Written by Lauren Isaac
Early adopters of autonomous vehicles are preparing the groundwork for a world of joined up mobility networks. Smartphones are transforming the way we think about mobility.
Travel across any major European city and you’ll find yourself switching from one mode of transport to another. In Munich, for example, nearly 50% of the 300,000+ daily commuters make at least two transfers on their journey1, moving from the strassenbahn, underground, train or bus.
You’ll also still find a lot of cars. Public transport’s ultimate competitor is the single-occupancy vehicle. Cars allow for seamless travel, but they aren't good for our environment or congestion. The younger generation don't necessarily want to own vehicles anymore, but they'll do it if there aren't other good, convenient options.
When a transport network works well, it’s seamless. But when it doesn’t, each connection, or wait at a station or bus stop adds time and stress to the journey. In Munich, average waiting times for connections are around nine minutes – fairly low compared with some other cities. But nearly one third of passengers will wait 20 minutes or more.2
The daily commute hasn’t always been a pleasant experience. But greater digital connectivity is changing our expectations.
Now, public authorities and private firms are tackling the fragmented nature of transport networks by pushing for Mobility as a Service (MaaS). With one central app, MaaS can integrate trams, electric hire cars, buses – even kick-scooters – into one fluid journey.
We believe autonomous vehicles (AV), with their capability to deliver flexible, on-demand services, are a perfect fit for emerging MaaS ecosystems and can help move mobility networks from a series of pilot projects to a proven system operating on a global scale.
The challenges of global MaaS expansion
The MaaS poster child is Helsinki, which has had an app-led service for the last five years. Passengers pay a monthly subscription or per journey.
And projects are cropping up all over the world. In urban areas, such as Los Angeles, California which has introduced a smart card for payment across different modes that aims to ease traffic gridlock for the city’s 10 million residents; and in rural too – Scotland’s GO-HI app gives the Highlands and Islands access to car hire from regional mobility hubs.
But despite expanding reach and coordination from organizations like the MaaS Alliance (which brings together universities, private industry, and public authorities) there are some significant challenges to overcome:
- Walled gardens or open access? Some providers favor developing individual ecosystems, blocking access to third parties – protecting their brands, but limiting cooperation. We’ve seen this in action in New York, where ride-hailing service Lyft barred mobility platform Transit from accessing its city bikeshare system.
- What level of integration? Just what constitutes MaaS is open to interpretation. There’s no set one definition and it can range from just sharing information, to a full package of planning, payment, subscriptions and booking. Technical difficulties (as well as competing interests of service operators) can limit integration. As use of these platforms increase, more uniform standards could be needed to meet passenger expectations.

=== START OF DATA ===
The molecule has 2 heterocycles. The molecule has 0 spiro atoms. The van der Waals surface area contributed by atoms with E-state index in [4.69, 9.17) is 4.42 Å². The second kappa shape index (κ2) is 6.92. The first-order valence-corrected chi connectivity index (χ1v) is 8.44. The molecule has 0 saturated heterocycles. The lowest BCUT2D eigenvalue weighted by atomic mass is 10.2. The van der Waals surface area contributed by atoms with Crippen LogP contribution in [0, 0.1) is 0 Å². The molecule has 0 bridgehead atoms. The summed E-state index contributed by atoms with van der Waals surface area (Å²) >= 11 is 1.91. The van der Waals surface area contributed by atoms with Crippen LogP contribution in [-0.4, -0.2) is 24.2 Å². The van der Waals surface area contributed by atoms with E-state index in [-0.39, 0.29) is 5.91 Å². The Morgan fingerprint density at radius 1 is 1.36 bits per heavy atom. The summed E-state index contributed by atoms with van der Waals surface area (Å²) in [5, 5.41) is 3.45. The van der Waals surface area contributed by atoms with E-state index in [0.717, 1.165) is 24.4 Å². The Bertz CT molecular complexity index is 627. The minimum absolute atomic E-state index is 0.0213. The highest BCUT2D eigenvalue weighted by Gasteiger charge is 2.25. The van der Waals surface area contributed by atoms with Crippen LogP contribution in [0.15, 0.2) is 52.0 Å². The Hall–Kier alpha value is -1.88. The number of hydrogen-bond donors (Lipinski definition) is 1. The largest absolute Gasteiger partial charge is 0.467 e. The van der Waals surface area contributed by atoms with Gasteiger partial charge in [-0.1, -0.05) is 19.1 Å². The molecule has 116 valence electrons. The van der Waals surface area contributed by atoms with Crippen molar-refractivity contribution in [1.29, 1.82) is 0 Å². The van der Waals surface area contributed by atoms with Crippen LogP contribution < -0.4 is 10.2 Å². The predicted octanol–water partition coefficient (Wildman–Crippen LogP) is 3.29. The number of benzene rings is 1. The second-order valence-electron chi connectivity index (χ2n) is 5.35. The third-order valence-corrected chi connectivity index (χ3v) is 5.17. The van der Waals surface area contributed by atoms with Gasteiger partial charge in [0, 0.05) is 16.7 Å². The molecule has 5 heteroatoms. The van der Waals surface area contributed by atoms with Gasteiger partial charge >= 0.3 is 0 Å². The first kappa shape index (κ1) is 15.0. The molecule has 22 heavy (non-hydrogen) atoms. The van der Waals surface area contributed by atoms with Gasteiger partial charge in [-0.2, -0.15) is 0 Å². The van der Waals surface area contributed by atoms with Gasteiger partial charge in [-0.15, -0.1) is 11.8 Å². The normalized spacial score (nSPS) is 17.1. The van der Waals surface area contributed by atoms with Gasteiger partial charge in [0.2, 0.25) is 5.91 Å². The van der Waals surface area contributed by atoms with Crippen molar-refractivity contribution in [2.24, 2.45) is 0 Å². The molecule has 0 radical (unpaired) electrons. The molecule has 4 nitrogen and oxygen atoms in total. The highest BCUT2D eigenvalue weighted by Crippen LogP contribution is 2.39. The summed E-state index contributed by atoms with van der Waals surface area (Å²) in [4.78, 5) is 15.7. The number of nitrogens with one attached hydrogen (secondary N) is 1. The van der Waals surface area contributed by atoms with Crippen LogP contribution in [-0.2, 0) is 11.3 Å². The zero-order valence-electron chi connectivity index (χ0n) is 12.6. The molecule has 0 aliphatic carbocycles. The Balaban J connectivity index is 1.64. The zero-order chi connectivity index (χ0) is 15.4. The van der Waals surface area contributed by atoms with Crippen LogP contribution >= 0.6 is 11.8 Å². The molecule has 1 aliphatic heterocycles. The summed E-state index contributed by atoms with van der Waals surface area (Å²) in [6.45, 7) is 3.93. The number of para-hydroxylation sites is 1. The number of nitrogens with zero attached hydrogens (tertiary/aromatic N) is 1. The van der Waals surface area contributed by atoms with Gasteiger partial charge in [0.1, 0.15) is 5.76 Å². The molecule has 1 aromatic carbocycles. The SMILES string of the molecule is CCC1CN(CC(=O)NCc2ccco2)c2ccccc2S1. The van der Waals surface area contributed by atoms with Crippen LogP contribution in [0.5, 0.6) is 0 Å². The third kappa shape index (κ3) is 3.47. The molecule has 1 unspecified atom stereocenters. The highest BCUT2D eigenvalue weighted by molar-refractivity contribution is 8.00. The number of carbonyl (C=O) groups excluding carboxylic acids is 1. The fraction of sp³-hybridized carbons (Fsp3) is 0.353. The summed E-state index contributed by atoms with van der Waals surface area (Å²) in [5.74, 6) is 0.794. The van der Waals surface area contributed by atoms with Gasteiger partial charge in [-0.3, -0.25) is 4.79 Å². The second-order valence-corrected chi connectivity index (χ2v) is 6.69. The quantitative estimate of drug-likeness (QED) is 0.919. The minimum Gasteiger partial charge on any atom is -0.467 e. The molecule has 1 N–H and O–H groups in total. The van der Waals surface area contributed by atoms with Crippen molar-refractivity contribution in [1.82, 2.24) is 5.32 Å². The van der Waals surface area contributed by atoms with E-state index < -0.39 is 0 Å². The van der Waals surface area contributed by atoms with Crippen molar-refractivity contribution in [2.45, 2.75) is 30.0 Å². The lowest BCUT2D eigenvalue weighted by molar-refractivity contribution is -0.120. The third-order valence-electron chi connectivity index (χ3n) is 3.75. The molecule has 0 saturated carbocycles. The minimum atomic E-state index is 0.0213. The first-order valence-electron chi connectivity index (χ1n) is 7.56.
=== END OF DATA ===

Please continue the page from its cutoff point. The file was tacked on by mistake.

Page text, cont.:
- Policy and regulation Policymakers are racing to catch up in terms of regulating safety and standards. In the US, MaaS is working its way into federal policy, while in Europe, work has begun at a European Commission level to develop a legal framework that will encourage further growth.
So where does autonomous transport fit in?
Rather than having to press pause, private sites that are already early adopters of autonomous technology, are the ideal proving ground for testing and validating MaaS technology.
We’ve already seen evidence from business parks and university campuses that an intra-site mobility network can be highly effective.
Earlier in 2021, EasyMile teamed up with MaaS provider SpringCloud in South Korea, deploying an autonomous shuttle at the National University of Science and Technology campus in Seoul. The ‘Springcar’ takes students, staff, and visitors from the main car park on campus to a network of stops along a 1.9-kilometer route. A similar service launched in a residential area of Hamburg, Germany later in the year, with two shuttles providing an on-demand service integrated with a regional train station.
And we’re also demonstrating the viability of on-demand services – a crucial part of a seamless transport network. In Trondheim, Norway, we launched Europe’s first ever on-demand bus service. Responsive to customer demand rather than following a specific route, customers request journeys via an app that covers search, booking, payment, invoice, and personal data analysis.
A common reason people resort to private cars is that first or last mile. They don’t want the hassle of transit connections eating up their time, making a quick trip into a complex one.
MaaS will encourage a modal shift for private car users as well as improving the comfort for more regular users of public transport. I would argue that AVs are one of the many modes that MaaS providers can incorporate as a great alternative to cars. It's one more "tool in the toolbox."
1,2 Source: Moovit public transit statistics, available under Creative Commons Attribution 4.0 International License
Recognized as an industry thought leader, Lauren maintains a blog titled Driving Towards Driverless, has spoken at hundreds of industry conferences, delivered a TedX Talk on driverless vehicles, and has been published and quoted in numerous national and international publications.